• Thank you for repling to my post, first of all, I really can’t describe the smell, but I can tell you one thing is the red and blue plastic grommets on top of the WH where the cold and hot pipes goes into the top of the heater has been melted at one time. To tell you the truth I don’t even know why it did that. I cupped my hand around the hood for a good five minutes while the heater was running and it was fine. But I can tell you that it isn’t plastic that I am smelling and the smell comes and goes. Just to clarify a few things there is no fireplace in my home and we do have a carbon monoxide detector close by the WH and hasn’t went off yet. we do have a high energy effiency furnace next to the WH with a pcv exhaust going out the side of the home. Do you think i could be having, what do u call it, postive and negative air pressure problems in the basement? You never mentioned anything about my WH chimney not being higher than the roofline. What are the pros and cons about that issue? And also in your post you mentioned lack of ventilation. hmmm.. can you explains ways that I can ventilate the basement? If I was to put in an exhaust fan in the basement , how will that affect the WH chimney? Will that also reduce the home energy effiencies? Afew minutes ago my daughter just got out of the shower and I went and opened the door to the basement and I did get a hint of this “odor” and I do know for a fact that the odor wasn’t noticable before she had taken her shower. Maybe I am going crazy and imagining things but I would like to thank you for yor time and also please reply back with more info. thanks again. Tim

        • Hello,
          If you can’t compare that odor to anything I’m in even worse position to come up with an answer :-).
          1. Color rings around the hot & cold water pipes melt if there’s a draft problem and exhaust gasses aren’t venting completely… or at all. Maybe there was something inside your chimney that prevented proper venting.
          2. If by 4 or 5 roof slope you mean 4/12 or 5/12 the water heater vent pipe (chimney) must clear the roof surface by 1′ (exhaust opening / openings in the rain cap)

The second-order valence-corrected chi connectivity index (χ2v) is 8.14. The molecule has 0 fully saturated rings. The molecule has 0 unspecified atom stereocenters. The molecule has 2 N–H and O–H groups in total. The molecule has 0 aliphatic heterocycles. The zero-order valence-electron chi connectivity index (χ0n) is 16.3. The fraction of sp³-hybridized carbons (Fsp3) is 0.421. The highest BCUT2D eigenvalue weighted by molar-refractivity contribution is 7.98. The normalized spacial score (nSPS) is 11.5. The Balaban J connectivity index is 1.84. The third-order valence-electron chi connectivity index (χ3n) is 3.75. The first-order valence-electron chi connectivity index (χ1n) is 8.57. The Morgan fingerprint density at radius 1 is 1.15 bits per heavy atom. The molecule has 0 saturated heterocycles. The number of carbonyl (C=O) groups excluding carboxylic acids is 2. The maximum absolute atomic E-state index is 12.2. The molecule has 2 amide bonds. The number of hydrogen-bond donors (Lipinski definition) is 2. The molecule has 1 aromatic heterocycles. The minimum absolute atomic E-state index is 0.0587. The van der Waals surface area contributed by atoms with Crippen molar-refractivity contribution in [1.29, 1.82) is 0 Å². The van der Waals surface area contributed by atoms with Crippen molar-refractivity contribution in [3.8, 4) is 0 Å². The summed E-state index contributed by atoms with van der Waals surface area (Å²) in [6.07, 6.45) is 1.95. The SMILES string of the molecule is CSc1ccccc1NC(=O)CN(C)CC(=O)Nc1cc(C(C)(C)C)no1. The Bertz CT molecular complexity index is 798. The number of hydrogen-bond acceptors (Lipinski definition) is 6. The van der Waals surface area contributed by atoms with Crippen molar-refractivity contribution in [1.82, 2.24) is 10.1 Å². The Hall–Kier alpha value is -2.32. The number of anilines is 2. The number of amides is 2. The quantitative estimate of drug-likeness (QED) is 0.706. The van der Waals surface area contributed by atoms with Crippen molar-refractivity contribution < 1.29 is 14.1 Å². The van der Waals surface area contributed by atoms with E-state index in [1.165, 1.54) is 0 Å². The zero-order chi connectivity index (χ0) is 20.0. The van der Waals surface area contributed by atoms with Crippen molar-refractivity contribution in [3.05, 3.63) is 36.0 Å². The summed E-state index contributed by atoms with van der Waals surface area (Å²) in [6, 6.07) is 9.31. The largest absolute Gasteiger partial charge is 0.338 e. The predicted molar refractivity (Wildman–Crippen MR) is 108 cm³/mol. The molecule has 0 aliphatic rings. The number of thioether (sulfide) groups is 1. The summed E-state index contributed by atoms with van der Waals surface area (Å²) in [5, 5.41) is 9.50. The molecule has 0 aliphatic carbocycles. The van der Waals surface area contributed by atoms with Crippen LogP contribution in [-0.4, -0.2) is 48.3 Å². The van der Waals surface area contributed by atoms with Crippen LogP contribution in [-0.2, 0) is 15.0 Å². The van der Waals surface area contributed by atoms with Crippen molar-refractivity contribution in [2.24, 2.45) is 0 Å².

3. Depending on your high efficiency furnace setup: if you have 2 PVC pipes attached to the furnace and going to exterior (or two going into one concentric) than the furnace uses exterior air for combustion / doesn’t require air from within your basement. If there’s only one PVC vent pipe (no air intake) the furnace and WH use interior air for combustion. In that case you can calculate required air volume using this formula:
          (Total BTU per hour input of all appliances – check their tags for values) x (50ft³) / (1000 Btu/hr) = (Minimum room volume to be classified as an unconfined space / containing sufficient amount of air volume to support clean combustion of your appliances)
          There’s more here: http://checkthishouse.com/3518/chicago-condo-inspection-combustion-air-requirements.html
          4. I honestly have no idea if you have positive or negative pressure in your basement. It depends on your air supply ports, registers, their dimensions, combustion air requirements of appliances, windows, doors, gaps / drafts, etc.
          5. Putting exhaust fan in your basement would most likely create a vacuum effect which may compromise appliance venting. It will also remove your conditioned air. You need fresh air but we usually get that by opening doors and windows. You also need air circulation, some kind of air exchange between the floors (vent ports in doors or floor would help). Properly designed HVAC system with returns and supply ports in each room of the house could do that but I know nothing about yours.
          You may consider hiring an experienced home inspector to go over your house and answer some of the questions you have. It’s different when you can touch, smell, see, and analyze all of the responses.